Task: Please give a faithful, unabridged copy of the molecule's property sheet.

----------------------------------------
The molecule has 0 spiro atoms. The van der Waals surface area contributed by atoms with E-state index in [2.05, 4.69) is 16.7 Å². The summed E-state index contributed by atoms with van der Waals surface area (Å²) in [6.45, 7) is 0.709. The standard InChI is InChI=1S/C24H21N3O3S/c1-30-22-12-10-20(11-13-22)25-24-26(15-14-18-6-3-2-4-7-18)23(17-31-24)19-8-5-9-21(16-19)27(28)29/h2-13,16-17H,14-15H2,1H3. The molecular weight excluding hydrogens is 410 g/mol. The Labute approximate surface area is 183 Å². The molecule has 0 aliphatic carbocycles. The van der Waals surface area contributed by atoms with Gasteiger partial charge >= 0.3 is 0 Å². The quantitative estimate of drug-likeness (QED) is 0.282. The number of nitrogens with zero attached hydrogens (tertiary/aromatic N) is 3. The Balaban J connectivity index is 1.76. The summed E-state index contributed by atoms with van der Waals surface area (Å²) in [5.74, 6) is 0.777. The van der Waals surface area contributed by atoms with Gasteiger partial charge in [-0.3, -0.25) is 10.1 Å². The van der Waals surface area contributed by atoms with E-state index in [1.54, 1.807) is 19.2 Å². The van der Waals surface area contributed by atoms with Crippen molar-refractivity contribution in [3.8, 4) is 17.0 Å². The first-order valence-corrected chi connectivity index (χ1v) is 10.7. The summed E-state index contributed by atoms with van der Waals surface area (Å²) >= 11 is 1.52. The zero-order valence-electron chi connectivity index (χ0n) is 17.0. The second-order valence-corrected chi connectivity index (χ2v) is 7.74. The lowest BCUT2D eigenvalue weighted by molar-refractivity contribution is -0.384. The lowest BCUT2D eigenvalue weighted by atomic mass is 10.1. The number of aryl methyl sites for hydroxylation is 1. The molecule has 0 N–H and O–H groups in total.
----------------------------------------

The molecule has 0 spiro atoms. The van der Waals surface area contributed by atoms with E-state index in [2.05, 4.69) is 16.7 Å². The summed E-state index contributed by atoms with van der Waals surface area (Å²) in [6.45, 7) is 0.709. The standard InChI is InChI=1S/C24H21N3O3S/c1-30-22-12-10-20(11-13-22)25-24-26(15-14-18-6-3-2-4-7-18)23(17-31-24)19-8-5-9-21(16-19)27(28)29/h2-13,16-17H,14-15H2,1H3. The molecular weight excluding hydrogens is 410 g/mol. The Labute approximate surface area is 183 Å². The molecule has 0 aliphatic carbocycles. The van der Waals surface area contributed by atoms with Gasteiger partial charge >= 0.3 is 0 Å². The quantitative estimate of drug-likeness (QED) is 0.282. The number of nitrogens with zero attached hydrogens (tertiary/aromatic N) is 3. The Balaban J connectivity index is 1.76. The summed E-state index contributed by atoms with van der Waals surface area (Å²) in [5.74, 6) is 0.777. The van der Waals surface area contributed by atoms with Gasteiger partial charge in [-0.3, -0.25) is 10.1 Å². The van der Waals surface area contributed by atoms with E-state index in [1.54, 1.807) is 19.2 Å². The van der Waals surface area contributed by atoms with Crippen molar-refractivity contribution in [3.8, 4) is 17.0 Å². The first-order valence-corrected chi connectivity index (χ1v) is 10.7. The summed E-state index contributed by atoms with van der Waals surface area (Å²) >= 11 is 1.52. The zero-order valence-electron chi connectivity index (χ0n) is 17.0. The second-order valence-corrected chi connectivity index (χ2v) is 7.74. The lowest BCUT2D eigenvalue weighted by molar-refractivity contribution is -0.384. The lowest BCUT2D eigenvalue weighted by atomic mass is 10.1. The number of aryl methyl sites for hydroxylation is 1. The molecule has 0 N–H and O–H groups in total.